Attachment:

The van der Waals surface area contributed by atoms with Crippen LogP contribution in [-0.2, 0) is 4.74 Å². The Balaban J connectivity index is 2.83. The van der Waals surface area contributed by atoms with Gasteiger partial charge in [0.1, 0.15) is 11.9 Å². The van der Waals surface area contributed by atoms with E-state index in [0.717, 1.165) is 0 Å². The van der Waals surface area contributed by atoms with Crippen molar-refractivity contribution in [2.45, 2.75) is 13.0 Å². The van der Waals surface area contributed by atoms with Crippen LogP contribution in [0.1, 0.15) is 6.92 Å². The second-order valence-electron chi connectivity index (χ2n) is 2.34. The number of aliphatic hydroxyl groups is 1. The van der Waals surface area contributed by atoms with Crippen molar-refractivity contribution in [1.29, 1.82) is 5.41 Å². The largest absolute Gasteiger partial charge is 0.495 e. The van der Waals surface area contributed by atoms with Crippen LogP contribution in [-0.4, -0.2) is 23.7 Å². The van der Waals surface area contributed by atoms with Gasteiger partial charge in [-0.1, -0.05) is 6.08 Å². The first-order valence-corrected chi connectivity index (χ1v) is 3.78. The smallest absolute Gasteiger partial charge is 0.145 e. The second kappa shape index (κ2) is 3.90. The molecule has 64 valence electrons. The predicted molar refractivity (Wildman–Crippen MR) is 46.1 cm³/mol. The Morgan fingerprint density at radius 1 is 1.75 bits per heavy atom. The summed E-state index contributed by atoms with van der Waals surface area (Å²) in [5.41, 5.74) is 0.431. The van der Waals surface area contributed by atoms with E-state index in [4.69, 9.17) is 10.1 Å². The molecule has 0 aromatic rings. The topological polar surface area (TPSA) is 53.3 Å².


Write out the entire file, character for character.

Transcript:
The van der Waals surface area contributed by atoms with Crippen LogP contribution in [-0.2, 0) is 4.74 Å². The Balaban J connectivity index is 2.83. The van der Waals surface area contributed by atoms with Gasteiger partial charge in [0.1, 0.15) is 11.9 Å². The van der Waals surface area contributed by atoms with E-state index in [0.717, 1.165) is 0 Å². The van der Waals surface area contributed by atoms with Crippen molar-refractivity contribution in [2.45, 2.75) is 13.0 Å². The van der Waals surface area contributed by atoms with Crippen LogP contribution in [0.1, 0.15) is 6.92 Å². The second-order valence-electron chi connectivity index (χ2n) is 2.34. The number of aliphatic hydroxyl groups is 1. The van der Waals surface area contributed by atoms with Crippen molar-refractivity contribution in [1.29, 1.82) is 5.41 Å². The largest absolute Gasteiger partial charge is 0.495 e. The van der Waals surface area contributed by atoms with Crippen LogP contribution in [-0.4, -0.2) is 23.7 Å². The van der Waals surface area contributed by atoms with Gasteiger partial charge in [-0.1, -0.05) is 6.08 Å². The first-order valence-corrected chi connectivity index (χ1v) is 3.78. The smallest absolute Gasteiger partial charge is 0.145 e. The second kappa shape index (κ2) is 3.90. The molecule has 64 valence electrons. The predicted molar refractivity (Wildman–Crippen MR) is 46.1 cm³/mol. The Morgan fingerprint density at radius 1 is 1.75 bits per heavy atom. The summed E-state index contributed by atoms with van der Waals surface area (Å²) in [5.41, 5.74) is 0.431. The van der Waals surface area contributed by atoms with E-state index in [4.69, 9.17) is 10.1 Å². The molecule has 0 aromatic rings. The topological polar surface area (TPSA) is 53.3 Å².